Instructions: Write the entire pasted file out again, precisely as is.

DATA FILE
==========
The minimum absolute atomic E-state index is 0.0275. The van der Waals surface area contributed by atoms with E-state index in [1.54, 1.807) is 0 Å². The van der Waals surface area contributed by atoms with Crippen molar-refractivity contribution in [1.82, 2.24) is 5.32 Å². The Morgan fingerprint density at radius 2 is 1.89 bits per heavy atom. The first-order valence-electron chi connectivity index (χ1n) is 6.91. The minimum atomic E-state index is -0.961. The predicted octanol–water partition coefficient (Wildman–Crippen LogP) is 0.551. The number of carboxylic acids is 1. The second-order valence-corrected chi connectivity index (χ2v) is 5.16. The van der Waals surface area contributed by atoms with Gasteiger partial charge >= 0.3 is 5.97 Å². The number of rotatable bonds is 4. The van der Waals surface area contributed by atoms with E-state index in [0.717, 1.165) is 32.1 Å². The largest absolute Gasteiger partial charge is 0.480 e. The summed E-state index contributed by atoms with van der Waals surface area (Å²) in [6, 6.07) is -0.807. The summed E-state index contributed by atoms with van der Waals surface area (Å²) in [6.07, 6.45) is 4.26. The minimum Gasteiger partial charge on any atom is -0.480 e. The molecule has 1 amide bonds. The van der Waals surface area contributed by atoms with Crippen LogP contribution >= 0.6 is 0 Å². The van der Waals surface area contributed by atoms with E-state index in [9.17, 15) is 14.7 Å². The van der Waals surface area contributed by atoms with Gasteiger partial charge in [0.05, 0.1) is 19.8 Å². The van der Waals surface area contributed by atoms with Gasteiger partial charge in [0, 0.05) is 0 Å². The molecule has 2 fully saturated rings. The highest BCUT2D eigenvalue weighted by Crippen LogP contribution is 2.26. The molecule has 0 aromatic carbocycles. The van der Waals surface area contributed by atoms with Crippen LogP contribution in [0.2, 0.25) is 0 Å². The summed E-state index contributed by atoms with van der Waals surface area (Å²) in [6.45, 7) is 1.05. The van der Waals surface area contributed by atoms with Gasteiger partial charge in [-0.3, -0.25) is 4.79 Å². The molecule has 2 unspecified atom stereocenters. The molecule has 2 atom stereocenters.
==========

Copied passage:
The minimum absolute atomic E-state index is 0.0275. The van der Waals surface area contributed by atoms with E-state index in [1.54, 1.807) is 0 Å². The van der Waals surface area contributed by atoms with Crippen molar-refractivity contribution in [1.82, 2.24) is 5.32 Å². The Morgan fingerprint density at radius 2 is 1.89 bits per heavy atom. The first-order valence-electron chi connectivity index (χ1n) is 6.91. The minimum atomic E-state index is -0.961. The predicted octanol–water partition coefficient (Wildman–Crippen LogP) is 0.551. The number of carboxylic acids is 1. The second-order valence-corrected chi connectivity index (χ2v) is 5.16. The van der Waals surface area contributed by atoms with Gasteiger partial charge >= 0.3 is 5.97 Å². The number of rotatable bonds is 4. The van der Waals surface area contributed by atoms with E-state index in [0.717, 1.165) is 32.1 Å². The largest absolute Gasteiger partial charge is 0.480 e. The summed E-state index contributed by atoms with van der Waals surface area (Å²) in [6, 6.07) is -0.807. The summed E-state index contributed by atoms with van der Waals surface area (Å²) in [6.07, 6.45) is 4.26. The minimum Gasteiger partial charge on any atom is -0.480 e. The molecule has 1 amide bonds. The van der Waals surface area contributed by atoms with Crippen LogP contribution >= 0.6 is 0 Å². The van der Waals surface area contributed by atoms with E-state index in [9.17, 15) is 14.7 Å². The van der Waals surface area contributed by atoms with Gasteiger partial charge in [0.05, 0.1) is 19.8 Å². The van der Waals surface area contributed by atoms with Gasteiger partial charge in [0, 0.05) is 0 Å². The molecule has 2 fully saturated rings. The highest BCUT2D eigenvalue weighted by Crippen LogP contribution is 2.26. The molecule has 0 aromatic carbocycles. The van der Waals surface area contributed by atoms with Crippen LogP contribution in [0.2, 0.25) is 0 Å². The summed E-state index contributed by atoms with van der Waals surface area (Å²) in [6.45, 7) is 1.05. The van der Waals surface area contributed by atoms with Gasteiger partial charge in [-0.3, -0.25) is 4.79 Å². The molecule has 2 unspecified atom stereocenters. The molecule has 2 atom stereocenters.